I asked a question on the other Board and I'm asking it here, too.
I recently got a copy of the 1924 Diamond Disc catalog and note that there is only ONE DD by Irving Gillette that's listed. I'm wondering if he possibly had an exclusive contract with Victor at that time. Even if that were the case, how could all those Gillette records be gone from the books?
Irving Gillette was aka Henry Burr (born Harry McKlaskey) and is believed to have recorded over 12,000 songs in his life. From the Columbia Quartet to the Peerless Quartet, plus his many solos and duets beat out the other guys (Murray & Dalhart.) The only DD he recorded was 80132-R "Sing Me The Rosary" in 1914. He recorded for Columbia, Victor, Little Wonder, and probably every other label that was out there. If they ever could do a definitive Edison 2m wax discography, I can only imagine how many would have been shown done by him.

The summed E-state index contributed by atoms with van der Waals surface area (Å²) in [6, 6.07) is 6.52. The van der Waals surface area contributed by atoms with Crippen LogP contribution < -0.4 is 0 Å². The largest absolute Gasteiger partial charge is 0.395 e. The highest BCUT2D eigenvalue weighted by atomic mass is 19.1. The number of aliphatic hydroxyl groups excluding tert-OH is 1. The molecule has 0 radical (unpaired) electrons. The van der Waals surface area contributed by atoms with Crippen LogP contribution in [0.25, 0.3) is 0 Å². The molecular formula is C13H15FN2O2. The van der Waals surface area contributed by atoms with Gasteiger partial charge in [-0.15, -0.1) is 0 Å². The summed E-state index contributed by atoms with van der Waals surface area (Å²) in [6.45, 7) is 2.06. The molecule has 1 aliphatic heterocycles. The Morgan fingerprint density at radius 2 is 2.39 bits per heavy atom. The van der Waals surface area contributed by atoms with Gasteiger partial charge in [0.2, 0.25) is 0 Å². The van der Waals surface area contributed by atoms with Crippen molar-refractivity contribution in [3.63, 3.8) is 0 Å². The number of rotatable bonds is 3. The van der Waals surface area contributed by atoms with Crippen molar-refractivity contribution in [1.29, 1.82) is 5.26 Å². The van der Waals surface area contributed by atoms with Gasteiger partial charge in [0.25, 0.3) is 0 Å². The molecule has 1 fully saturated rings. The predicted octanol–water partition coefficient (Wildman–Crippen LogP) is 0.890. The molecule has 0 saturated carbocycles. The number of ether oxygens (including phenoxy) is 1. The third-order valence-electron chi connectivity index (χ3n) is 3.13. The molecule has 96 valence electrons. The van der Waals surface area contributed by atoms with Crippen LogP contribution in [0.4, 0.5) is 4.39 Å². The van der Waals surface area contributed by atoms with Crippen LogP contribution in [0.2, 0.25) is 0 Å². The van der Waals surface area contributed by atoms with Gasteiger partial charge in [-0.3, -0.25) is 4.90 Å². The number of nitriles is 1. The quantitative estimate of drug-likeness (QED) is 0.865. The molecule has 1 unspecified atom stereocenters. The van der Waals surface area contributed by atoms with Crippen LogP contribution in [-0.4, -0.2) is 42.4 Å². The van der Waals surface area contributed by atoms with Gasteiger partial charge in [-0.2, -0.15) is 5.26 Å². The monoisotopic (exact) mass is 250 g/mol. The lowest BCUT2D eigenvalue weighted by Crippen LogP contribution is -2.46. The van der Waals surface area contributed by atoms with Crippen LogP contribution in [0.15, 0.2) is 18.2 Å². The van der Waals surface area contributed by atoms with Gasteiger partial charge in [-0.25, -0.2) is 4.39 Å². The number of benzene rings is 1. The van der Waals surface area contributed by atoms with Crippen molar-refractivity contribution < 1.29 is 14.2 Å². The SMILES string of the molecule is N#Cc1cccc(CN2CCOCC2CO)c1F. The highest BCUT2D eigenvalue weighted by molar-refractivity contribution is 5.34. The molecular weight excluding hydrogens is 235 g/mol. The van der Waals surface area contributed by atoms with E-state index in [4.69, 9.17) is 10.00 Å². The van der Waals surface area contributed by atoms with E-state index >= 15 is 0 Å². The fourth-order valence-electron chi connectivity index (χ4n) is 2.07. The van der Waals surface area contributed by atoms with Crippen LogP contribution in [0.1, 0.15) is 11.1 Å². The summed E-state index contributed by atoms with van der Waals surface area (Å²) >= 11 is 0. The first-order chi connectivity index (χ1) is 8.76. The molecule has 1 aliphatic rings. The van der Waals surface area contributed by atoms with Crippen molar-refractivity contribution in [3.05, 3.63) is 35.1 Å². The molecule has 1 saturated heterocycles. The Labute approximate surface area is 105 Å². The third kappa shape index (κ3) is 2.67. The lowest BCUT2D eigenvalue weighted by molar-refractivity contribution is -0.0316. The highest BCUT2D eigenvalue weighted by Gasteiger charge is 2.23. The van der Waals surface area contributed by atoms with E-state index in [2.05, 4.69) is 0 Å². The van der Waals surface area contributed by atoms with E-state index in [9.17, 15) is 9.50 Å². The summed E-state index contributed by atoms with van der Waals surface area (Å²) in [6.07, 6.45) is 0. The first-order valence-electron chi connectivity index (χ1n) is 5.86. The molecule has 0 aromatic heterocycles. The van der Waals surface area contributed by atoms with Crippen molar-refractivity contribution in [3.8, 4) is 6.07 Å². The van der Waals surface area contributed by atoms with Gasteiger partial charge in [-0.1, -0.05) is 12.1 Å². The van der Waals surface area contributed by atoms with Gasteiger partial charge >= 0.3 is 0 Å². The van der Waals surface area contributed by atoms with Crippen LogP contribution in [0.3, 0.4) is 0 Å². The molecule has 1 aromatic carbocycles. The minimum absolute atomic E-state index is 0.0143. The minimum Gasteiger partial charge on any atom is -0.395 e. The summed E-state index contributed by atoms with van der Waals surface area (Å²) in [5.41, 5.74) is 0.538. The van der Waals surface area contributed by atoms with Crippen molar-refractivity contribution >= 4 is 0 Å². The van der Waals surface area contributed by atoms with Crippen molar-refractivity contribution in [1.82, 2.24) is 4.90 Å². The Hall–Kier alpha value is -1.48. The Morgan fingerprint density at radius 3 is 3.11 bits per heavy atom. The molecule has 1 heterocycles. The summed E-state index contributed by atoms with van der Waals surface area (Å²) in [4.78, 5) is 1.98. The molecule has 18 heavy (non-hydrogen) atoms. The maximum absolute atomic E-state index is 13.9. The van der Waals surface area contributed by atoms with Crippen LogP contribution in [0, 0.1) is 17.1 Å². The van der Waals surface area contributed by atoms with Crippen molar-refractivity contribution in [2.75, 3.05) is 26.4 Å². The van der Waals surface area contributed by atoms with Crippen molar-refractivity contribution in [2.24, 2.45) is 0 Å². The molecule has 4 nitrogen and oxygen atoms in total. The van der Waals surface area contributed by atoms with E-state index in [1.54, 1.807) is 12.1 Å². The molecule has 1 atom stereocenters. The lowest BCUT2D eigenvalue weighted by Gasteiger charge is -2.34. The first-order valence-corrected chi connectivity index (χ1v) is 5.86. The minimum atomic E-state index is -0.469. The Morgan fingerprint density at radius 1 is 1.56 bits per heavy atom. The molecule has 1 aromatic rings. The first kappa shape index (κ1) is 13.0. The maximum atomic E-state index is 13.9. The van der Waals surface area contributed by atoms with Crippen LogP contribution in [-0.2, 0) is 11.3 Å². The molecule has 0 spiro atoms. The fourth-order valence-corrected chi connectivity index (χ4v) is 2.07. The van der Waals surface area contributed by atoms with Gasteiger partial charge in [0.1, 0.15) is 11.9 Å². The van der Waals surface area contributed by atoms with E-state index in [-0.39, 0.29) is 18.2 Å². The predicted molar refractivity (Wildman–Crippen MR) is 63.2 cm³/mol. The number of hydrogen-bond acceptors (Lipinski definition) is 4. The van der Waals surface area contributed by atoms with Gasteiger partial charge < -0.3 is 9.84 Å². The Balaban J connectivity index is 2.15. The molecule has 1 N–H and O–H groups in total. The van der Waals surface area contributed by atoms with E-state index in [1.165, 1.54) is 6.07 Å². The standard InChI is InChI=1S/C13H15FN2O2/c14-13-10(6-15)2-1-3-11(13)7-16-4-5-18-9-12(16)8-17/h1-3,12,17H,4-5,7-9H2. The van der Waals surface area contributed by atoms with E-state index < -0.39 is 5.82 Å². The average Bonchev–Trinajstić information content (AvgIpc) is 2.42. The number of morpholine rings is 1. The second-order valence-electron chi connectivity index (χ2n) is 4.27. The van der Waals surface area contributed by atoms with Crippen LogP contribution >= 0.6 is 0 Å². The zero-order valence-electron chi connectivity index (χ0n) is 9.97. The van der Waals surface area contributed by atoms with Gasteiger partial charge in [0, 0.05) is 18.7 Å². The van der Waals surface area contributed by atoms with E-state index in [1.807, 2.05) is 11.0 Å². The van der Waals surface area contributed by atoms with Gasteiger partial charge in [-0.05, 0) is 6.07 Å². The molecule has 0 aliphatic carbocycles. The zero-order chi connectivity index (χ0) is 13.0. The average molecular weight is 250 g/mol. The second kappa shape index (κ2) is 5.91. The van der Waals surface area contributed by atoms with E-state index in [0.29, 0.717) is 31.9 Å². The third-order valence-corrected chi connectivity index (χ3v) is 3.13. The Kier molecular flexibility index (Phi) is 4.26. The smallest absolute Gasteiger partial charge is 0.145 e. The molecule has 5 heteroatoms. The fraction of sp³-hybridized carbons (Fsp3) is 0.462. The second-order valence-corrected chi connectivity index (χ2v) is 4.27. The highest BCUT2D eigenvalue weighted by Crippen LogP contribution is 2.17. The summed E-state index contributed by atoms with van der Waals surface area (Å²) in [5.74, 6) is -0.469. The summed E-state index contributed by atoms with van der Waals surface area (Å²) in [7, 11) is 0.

That's a good point, as Edison in the early DD years was still releasing "snooze standards" until Charles took over the record dept. But hey, he had John McCormack in the early years and released him, as well as Rachmaninoff, Martinelli and others who went on to great success. I wasn't aware of the Heny Burr bio. I wonder if that was Tim Grayck or Tim Brooks that was going to author it.